Furthermore, the Diversity Works program encourages the removal of impediments (such as prejudice and discrimination) to the effective participation of culturally and linguistically diverse employees in the workforce.

The Department produces resources such as training materials, and publishes case studies of businesses that are succeeding in using their employee’s language skills and knowledge of other cultures to:

• Trade with other countries and move into new markets

• Create new products lines or improve existing ones to meet the needs of overseas markets

• Market products to different migrant communities in Australia

Under the “Diversity Works!” program, strong partnerships have been established with a number of leading Australian corporations to promote the use of foreign language skills, business networks and market knowledge to Australia’s advantage.

This goes to show the extent to which cultural diversity can be used as a potent instrument of profit maximization.

Friday, September 23, 2005

Thinking about Cultural Diversity

Negotiating the complexity of Australia’s cultural diversity is a challenging task. But managing diversity is a task that must be done.

Cultural diversity is the variety of human cultures, social structures, belief systems, and strategies for adapting to situations in different parts of the world.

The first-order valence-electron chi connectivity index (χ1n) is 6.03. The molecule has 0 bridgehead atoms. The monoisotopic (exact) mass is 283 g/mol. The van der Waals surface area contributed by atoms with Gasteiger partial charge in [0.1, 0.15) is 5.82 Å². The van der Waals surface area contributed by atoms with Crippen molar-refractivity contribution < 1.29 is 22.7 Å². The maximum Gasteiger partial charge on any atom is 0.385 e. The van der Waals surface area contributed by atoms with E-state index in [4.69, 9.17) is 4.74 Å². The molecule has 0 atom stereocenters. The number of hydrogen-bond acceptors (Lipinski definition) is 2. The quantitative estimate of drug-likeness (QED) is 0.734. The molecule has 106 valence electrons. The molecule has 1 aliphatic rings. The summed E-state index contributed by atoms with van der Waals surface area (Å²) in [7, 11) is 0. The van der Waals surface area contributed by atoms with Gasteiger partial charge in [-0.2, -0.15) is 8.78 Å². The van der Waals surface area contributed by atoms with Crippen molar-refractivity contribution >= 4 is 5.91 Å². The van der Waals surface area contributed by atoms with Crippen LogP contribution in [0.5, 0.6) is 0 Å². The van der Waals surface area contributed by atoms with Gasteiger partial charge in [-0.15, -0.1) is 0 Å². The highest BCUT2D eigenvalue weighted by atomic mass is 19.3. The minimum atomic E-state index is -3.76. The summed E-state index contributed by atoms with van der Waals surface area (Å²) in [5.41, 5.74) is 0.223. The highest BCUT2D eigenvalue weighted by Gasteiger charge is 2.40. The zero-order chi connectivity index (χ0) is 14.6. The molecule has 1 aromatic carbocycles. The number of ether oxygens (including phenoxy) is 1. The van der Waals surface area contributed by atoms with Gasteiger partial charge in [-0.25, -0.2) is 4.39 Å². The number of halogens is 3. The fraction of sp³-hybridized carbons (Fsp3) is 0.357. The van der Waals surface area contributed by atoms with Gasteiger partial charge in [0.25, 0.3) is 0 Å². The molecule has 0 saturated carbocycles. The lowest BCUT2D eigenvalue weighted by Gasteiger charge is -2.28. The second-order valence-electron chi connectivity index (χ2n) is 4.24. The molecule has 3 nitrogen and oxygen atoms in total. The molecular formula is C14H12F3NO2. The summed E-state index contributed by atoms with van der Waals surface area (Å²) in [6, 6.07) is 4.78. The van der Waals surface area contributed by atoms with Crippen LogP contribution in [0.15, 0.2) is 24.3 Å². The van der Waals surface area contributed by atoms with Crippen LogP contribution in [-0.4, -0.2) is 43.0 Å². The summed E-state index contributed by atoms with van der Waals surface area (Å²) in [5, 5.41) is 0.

Over 43 per cent of Australians were born overseas or had at least one parent born overseas, according to the 2001 Census.

“Diversity is present in every aspect of our lives in Australia”, says John Cobb, the Minister for Citizenship and Multicultural Affairs.

“Our workforce and our consumer market reflect this diversity...Our diversity creates a wealth of opportunities for business in local markets”.

Since 1999, the Department of Immigration and Multicultural and Indigenous Affairs has commissioned over 90 research papers, toolkits, training resources, and case studies covering a wide range of cultural diversity topics and issues.

The findings of the research projects are shockingly familiar. They highlight a general lack of understanding of Australia’s cultural and linguistic assets by top management.

The research concludes that organisations need to take a diversity management approach which recognizes the implications of cultural diversity for Australia’s future prosperity.

On the whole, effective management of cultural diversity is seen as a good thing.

Stakeholder consultations have highlighted the need for the development of “Diversity Works!” program to encourage the teaching of cultural diversity in schools in order to maximize its benefits for all Australians.